My female hands are on the largish side (size 8 gloves). So most handguns I can easily grip. The only one I had a hard time with though was the S&W Model 41. At 41 oz., it's bigger and heftier than most other .22LRs and 1911s but a beautiful handgun all the same.

G60 10-05-2012 12:11 AM

My girlfriend prefers compact glock (19/23, etc) frame sized guns.
I will be purchasing her a g19 gen4, as she enjoys the small back strap on my m&P's, but likes how the compact Glocks handle better. She felt the full size m&p was too large, and the compact m&p too small. Fired a friend's G32 and felt the frame size was just right.

She has a Ruger SP101 I bought her as a gift, but struggles with the DA trigger pull more than she does working a semi-auto slide.

movie zombie 10-05-2012 6:49 AM

G60, a friend of mine tweeked the trigger on his Ruger sp101 and in all honesty it is now to easy, imo. you might look into it or have someone do it for you. he said that there is a lot of roughness within the ruger's innards and he did a lot of smoothing things out. he loves that ruger!

SilverTauron 10-05-2012 7:30 AM

Quote:

Originally Posted by savannah (Post 9422844)
I tried a single stack Springfield today ( don't remember which one) and it felt skinny in my palm. I wasn't a fan. If your wife has smaller palms have her look at single stack Springfield's.

Im not married- unless you know something I don't about my personal life . ;)

I've got a 1911 already, but the .45 ACP recoil can be intimidating for brand new shooters. The goal is to have them enjoy the session instead of yelling "ow" after the first shot.

minichnk 10-15-2012 8:20 PM

I would say for newbie females or not, I would say a .22 like a Buck Mark or Ruger. Cheap to purchase and cheap to shoot. Small and light for easy grip and control. Especially for newbies a gun is very intimidating so starting them off on something small gets them more comfortable and familiar with the basics of safety and operation before upgrading them to something bigger. These are also easier to manipulate, load, and clear thus making it easier for the "instructor" to foster safe and good habits. And since its less intimidating its often more fun.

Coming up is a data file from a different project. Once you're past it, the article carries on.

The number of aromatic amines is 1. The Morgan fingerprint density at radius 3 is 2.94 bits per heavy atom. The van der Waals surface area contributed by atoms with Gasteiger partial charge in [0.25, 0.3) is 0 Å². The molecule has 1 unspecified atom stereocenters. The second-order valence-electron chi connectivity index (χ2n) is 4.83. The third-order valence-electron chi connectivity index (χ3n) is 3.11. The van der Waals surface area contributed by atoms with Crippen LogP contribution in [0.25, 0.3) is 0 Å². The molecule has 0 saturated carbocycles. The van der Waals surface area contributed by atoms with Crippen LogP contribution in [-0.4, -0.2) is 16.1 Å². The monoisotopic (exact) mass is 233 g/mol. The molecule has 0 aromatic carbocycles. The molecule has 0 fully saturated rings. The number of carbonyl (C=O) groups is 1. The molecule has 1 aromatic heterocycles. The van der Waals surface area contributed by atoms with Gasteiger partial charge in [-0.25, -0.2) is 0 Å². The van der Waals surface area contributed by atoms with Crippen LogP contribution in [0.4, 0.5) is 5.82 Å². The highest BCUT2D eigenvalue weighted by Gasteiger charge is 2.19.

I have small short asian girly hands and prefer single stacks because I am able to have a more secure hold on the weapon when firing (esp if its a larger caliber). I have a Ruger Mark III that I start everyone out on. I also have a Sig Sauer Mosquito (.22) that looks more intimidating but functions a lot like my ruger. This is often gun #2 when I am introducing someone new to semi-autos. Then I have my baby the Springfield EMP (9mm). This is fits my hand like a glove! When my friends feel comfortable and I feel they are safe enough I often move them to this. TI also have a glock 26 but that is a double stack and has a bit of a thicker grip. Its upside is that its light and small. This is gun #4 in the line up. I hope this helps but I have fond my 22s to be irreplaceable when teaching. I have even had my 8 year old cousins shooting on them. The caliber I expose to new shooters is really determined by them and how they handle/deal with the smaller calibers. I have had friends that are completely unphased by the 1911 and I have had others that scream and nearly drop the Ruger after the first shot.

If you need someone to help test out guns im always available to go shooting :)


All times are GMT -8. The time now is 11:48 PM.

Powered by vBulletin® Version 3.8.9
Copyright ©2000 - 2016, vBulletin Solutions, Inc.